Rachel Brown, Sherry Cho, Theresa Lou, Gabriella Meltzer, and Gabriel Walker look at five stories from Asia this week.
1. North Korea conducts fifth nuclear test. Pyongyang celebrated the sixty-eighth anniversary of the country’s founding today by conducting its fifth and largest nuclear test. The Nuclear Weapons Institute of the DPRK claims that the nuclear warhead “has been standardized to be able to be mounted on strategic ballistic rockets,” and that the DPRK can now produce “a variety of smaller, lighter and diversified nuclear warheads of higher strike power.” South Korean President Park Geun-hye has condemned Kim Jong-un’s “fanatic recklessness,” and U.S. President Barack Obama says that Pyongyang’s actions will have “serious consequences.” China, North Korea’s major economic partner and ally, firmly opposes the nuclear test and urges Pyongyang to refrain from further provocative activities. When asked whether Beijing will take specific measures in response, the Chinese Foreign Ministry reiterates its commitment to denuclearization on the Korean Peninsula and preserving regional stability. The UN Security Council has announced an emergency meeting to address the nuclear test.
2. Zika debuts in Southeast Asia. Malaysia confirmed its first case of the Zika virus in a twenty-seven-year-old pregnant woman on Wednesday. The Malaysian health ministry is uncertain how exactly she acquired the virus, given that her husband works in neighboring Singapore and the two live in a city close to the border. It is possible that the woman was either bitten by an infected mosquito in Malaysia or that the virus was transmitted sexually by her husband, who has also shown symptoms of Zika. Roughly 200,000 Malaysians make the daily commute to Singapore, which has reported 292 cases in a span of just over one week. The Singaporean government initially responded by isolating Zika-positive patients, but decided to terminate the practice since roughly 80 percent of cases are asymptomatic. Singapore’s warm and humid climate, along with its high population density, make it an ideal locale for the Zika-spreading Aedes aegypti mosquito. The outbreak will likely take a serious toll on Singapore’s economy as officials anticipate a downturn in tourism and local consumption.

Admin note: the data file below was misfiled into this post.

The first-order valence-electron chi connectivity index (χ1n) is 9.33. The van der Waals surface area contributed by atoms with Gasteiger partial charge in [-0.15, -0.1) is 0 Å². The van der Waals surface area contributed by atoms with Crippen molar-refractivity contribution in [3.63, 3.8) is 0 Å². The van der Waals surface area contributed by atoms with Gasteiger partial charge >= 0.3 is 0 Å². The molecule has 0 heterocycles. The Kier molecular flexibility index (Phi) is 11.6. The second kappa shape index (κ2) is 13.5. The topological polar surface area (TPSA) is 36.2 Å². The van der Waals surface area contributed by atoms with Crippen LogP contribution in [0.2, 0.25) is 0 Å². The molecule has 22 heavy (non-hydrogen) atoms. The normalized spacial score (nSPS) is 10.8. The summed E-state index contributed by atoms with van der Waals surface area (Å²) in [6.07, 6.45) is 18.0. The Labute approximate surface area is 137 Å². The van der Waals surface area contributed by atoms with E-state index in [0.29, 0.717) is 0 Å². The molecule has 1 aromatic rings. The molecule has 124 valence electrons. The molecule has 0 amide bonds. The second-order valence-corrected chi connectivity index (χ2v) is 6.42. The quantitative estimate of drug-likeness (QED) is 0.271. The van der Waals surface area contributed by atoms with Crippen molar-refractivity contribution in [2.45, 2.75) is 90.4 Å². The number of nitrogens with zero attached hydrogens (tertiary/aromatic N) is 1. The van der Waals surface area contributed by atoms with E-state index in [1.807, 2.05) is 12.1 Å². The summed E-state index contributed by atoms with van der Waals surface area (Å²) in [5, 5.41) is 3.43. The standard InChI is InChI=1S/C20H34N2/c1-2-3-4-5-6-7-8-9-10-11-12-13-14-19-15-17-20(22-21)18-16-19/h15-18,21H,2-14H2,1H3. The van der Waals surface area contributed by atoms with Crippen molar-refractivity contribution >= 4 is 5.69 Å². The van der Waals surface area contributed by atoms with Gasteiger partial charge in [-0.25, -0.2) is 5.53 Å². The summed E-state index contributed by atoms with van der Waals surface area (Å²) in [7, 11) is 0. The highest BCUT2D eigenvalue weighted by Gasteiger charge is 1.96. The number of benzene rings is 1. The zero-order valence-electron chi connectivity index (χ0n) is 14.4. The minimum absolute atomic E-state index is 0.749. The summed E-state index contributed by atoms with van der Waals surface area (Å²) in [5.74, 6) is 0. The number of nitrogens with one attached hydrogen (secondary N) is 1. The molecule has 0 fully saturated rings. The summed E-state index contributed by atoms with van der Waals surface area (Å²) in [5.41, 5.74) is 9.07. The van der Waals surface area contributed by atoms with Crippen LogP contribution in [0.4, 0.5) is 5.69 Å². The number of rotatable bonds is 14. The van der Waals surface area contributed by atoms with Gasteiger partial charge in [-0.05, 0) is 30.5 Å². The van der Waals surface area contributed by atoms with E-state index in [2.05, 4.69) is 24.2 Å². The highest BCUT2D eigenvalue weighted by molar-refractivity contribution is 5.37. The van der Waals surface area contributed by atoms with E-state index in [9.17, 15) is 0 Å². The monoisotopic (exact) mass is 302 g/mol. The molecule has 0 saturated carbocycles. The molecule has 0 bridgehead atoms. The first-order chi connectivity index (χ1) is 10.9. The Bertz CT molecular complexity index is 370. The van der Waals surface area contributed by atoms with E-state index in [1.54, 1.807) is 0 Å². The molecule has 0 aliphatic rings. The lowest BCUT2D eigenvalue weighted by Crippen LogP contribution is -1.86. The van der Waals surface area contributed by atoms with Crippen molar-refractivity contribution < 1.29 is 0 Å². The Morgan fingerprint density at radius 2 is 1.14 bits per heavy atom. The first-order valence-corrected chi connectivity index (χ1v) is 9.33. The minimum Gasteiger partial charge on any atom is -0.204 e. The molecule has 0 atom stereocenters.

3. China pledges to respond to Kyrgyz embassy attack. New information has emerged on last week’s car bombing at the Chinese embassy in Bishkek, Kyrgyzstan. The Kyrgyz State Committee for National Security identified the attackers as Uighurs linked to the East Turkestan Islamic Movement, and said the bombing had been called for and supported by people linked to the Nusra front, which operates in Syria. The driver of the car was a Uighur who held a passport from Tajikistan, and an Uzbek national was also implicated. In addition, five Kyrgyz nationals were detained and warrants have been issued for two Turkish residents. Responding to the updates on the attacks, foreign ministry spokesperson Hua Chunying noted that the East Turkestan Islamic Movement had previously conducted attacks against China, and vowed to “firmly strike against them.” As Hua implied, the bombing will likely accelerate China’s counterterrorism efforts. The attack also renews concerns about the security of Chinese nationals and investments in Central Asia, including new projects under the Belt and Road initiative, as well as connections between Uighur groups and terrorist organizations in Syria or other parts of the Middle East.